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Late For His Shift

By Peter G. Reynolds

Part 4

Carl was Ron's half-brother, and they had been best friends growing up. That is until Ron came of age, and his "differences" became impossible to ignore. Carl was second eldest after Gary and 5 years older than Ron. Carl was born during the thirteenth moon, the "blue moon," a rare event in their family, and always acted like the Chosen One. He was the biggest and the strongest, but it didn't matter how big or strong you were. Clan Alphas were always the eldest male, and when their dad died that honour and responsibility went to Gary. Ron knew that decision ate away at Carl and was the reason he overcompensated by trying being the best at everything. He cast a wide shadow, and Ron was happy to hide inside it. When you were with Carl, nobody noticed you.

Ron’s dad, Tom, kept a tight leash on his children and forbade any activity that might give them away. "Look human, act human," he would say each morning. It was part mantra, part prayer, as they all knew what would happen if the clans from the old country ever found them. Well, Ron didn't actually know, but Carl had helpfully described it in horrific detail. After that, Ron never looked at spaghetti and meatballs the same way again.

The Clan Wars. To Ron, it sounded like something out of a storybook. Blood feuds stretching back hundreds of years. Clans with unpronounceable names like Dál n-Oaich and Síl Tuathail, and magic. Yes, magic. But not the silly wand-and-broom kind, real magic, ancient, tamed by only the most dedicated shamans, women warriors who gave up their ability to bear children to glimpse behind the veil and touch the power beyond. Ron's mother had been one of these women before she gave it all up to have him.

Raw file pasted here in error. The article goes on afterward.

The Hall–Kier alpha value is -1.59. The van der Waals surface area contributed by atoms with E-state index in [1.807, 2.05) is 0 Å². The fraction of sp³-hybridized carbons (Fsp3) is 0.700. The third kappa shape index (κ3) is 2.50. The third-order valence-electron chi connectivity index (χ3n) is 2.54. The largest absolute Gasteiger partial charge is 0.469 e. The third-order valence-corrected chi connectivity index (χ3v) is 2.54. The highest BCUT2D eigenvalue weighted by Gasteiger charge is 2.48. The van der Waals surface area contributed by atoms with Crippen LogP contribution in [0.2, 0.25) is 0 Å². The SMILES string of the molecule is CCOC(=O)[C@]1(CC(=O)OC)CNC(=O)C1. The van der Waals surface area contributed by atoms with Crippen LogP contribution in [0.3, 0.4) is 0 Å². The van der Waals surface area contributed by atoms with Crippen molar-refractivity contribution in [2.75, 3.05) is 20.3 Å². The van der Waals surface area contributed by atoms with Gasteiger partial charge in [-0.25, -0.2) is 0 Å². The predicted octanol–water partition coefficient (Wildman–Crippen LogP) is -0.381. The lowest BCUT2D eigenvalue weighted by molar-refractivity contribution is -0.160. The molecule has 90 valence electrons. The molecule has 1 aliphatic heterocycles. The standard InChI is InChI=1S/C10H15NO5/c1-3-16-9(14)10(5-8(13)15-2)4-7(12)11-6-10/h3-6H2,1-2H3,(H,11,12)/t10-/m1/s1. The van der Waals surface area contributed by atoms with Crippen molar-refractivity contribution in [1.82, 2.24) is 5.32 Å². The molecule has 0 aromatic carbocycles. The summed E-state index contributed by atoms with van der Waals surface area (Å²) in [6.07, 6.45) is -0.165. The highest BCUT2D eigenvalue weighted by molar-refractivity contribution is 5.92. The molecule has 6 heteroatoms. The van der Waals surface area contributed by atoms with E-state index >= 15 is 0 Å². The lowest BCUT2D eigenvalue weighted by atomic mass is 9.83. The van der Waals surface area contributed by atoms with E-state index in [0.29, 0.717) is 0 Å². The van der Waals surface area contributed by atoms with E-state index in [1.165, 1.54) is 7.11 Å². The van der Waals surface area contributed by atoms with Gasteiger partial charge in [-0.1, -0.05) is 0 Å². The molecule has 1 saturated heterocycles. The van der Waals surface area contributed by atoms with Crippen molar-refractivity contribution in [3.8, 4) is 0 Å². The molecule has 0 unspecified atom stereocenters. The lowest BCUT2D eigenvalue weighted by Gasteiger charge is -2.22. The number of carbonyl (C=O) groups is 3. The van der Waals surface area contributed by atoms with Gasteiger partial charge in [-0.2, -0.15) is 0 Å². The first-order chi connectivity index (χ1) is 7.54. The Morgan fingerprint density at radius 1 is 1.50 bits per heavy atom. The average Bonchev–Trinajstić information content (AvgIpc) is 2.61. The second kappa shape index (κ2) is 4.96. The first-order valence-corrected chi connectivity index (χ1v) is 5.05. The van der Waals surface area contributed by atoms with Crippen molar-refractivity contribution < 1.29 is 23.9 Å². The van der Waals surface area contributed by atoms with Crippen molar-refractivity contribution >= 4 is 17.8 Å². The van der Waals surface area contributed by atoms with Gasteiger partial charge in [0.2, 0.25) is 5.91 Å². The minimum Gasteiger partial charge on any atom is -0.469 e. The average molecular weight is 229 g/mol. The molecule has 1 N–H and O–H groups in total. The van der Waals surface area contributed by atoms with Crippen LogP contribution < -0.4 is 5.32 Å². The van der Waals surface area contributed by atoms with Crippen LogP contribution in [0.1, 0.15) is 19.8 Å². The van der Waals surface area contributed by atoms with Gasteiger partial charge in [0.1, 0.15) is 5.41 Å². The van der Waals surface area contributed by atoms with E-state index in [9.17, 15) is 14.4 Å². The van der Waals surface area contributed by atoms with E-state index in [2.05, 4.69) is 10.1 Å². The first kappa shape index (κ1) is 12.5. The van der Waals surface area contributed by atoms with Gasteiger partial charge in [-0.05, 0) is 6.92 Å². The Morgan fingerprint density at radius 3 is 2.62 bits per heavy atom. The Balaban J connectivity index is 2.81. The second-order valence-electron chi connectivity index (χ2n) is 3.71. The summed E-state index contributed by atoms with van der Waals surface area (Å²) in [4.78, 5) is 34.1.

Ron pushed those thoughts aside and focused again on shifting. Time was running out. One long pointed ear had erupted from the left side of his head. His teeth now had grown twice as long, and he could no longer fully close his mouth, giving him a constant expression of astonishment.

This, as it turns out, was fortunate, as a Carl suddenly pointed to the sky. "She bleeds!" he roared. Ron looked up, the moon had darkened and was stained deep red. "Blood Moon." The words passed over the lips of everyone in the clearing. The world looked like it was on fire, covered in a crimson veil, yet strangely, Ron felt cold, a shiver running down his twisted spine. His brothers raised their faces to the sky and howled. Howled together in perfect harmony, the sound echoing across the emerald fields of their ancestral lands and through the cemetery of those who would howl no more. Ron howled with them, but he still couldn't close his mouth fully and looked like he'd just stepped on a piece of Lego.

"MY BROTHERS!" said a voice with an authority so absolute that those assembled were compelled to listen. Ron turned and saw his eldest brother, now standing above them on a sharp outcropping of rock. No, not his brother, his Alpha, his commander, the one that would fulfill the prophecy. The prophecy of the Dead Wolf.

Ron had heard the story a hundred times growing up but had never really believed the prophecy. Not when his father told it during family dinners (often to the amusement of waitstaff at Sid's Steak House). Not during one of his mother's "episodes," when she spoke dire warnings of the blood moon between spasms. Not even during this trip to their ancestral homeland, where all the clans were meeting, under a banner of peace, for the first time in 500 years. Like the clan wars, it sounded ridiculous, like something out of a poorly written urban fantasy novel.

But looking at his Alpha, silhouetted against the Blood Moon - Ron believed. He believed it with every fiber of his being. The clans would fight together for the first time in centuries, fight side by side against an ancient enemy, and his Alpha would lead them. He would lead them to victory…and… Ron's yellow eyes welled up as he remembered the words he'd been told so many times, words he only now understood.

His brother was going to die.

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Ever since he was a cub, Ron knew he was different. He always identified more with the children in his suburban neighborhood than his own


The Prophecy of the Dead Wolf was, unsurprisingly, cryptic, like all good prophecies and New Yorker cartoons.


Carl stared straight ahead and walked quickly, paying no attention to the fisherman, buildings or tourists, who parted for him like the Red.


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